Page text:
For Each Pizza
200g finely chopped tomato (or pizza tomato paste)
200g grated cheese
60g sliced salami (or filling of your choice)
1. Cut a trough out of the top of the bread (this should be end to end and wide enough to put filling inside, but
Do Not cut through the bottom of the bread)
2. Line the bottom of the trough with cheese, but make sure you leave enough for the topping
3. Add chopped tomatoes
4. Add Salami or other filling
5. Cover with remaining cheese
6. Place in a pre-heated over (180 C) for 8 to 10 minutes or until cheese has melted
7. Slice into bite size chunks
If you want an easy Village Hall or Community Centre buffet for your evening - a selection of sandwiches, cocktail sausages, vol-au-vents, or other finger food. For a hot meal a casserole that can be dished up when required is a good way to go.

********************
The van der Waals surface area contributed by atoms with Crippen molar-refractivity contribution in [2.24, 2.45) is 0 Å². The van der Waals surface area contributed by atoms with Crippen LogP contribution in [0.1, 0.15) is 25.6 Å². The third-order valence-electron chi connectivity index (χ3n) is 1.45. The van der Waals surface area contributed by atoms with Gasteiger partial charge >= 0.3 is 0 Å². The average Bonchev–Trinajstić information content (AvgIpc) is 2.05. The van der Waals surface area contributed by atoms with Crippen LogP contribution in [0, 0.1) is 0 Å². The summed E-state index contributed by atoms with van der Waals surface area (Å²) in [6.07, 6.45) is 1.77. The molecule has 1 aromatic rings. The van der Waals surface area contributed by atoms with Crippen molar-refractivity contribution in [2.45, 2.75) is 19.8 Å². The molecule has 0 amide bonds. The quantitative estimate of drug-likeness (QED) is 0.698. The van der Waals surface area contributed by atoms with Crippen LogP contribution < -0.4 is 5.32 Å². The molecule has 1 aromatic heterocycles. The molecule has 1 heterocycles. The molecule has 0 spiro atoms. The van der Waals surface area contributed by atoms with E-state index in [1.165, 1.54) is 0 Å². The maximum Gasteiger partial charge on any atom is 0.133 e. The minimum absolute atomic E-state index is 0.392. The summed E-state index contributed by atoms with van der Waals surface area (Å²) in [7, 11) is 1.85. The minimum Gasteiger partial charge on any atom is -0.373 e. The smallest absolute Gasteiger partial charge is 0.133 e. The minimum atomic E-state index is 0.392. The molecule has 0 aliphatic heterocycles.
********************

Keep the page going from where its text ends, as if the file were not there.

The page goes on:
250g strong white flour, plus extra for dusting
250g plain flour
7g sachet fast-action yeast
50g golden caster sugar
150ml whole or semi-skimmed milk
1 large egg, beaten plus extra beaten egg to glaze
250g pack lightly salted butter, not fridge cold but not soft, cut into 8 even slices
For the pecan pinwheels (makes 18)
85g pecans, plus a few extra, chopped
50g light muscovado sugar, plus extra for sprinkling
1 tbsp maple syrup
25g softened butter
For the apricot custard turnovers (makes 18)
150g tub custard
2 x 320g cans apricots
few tsps apricot jam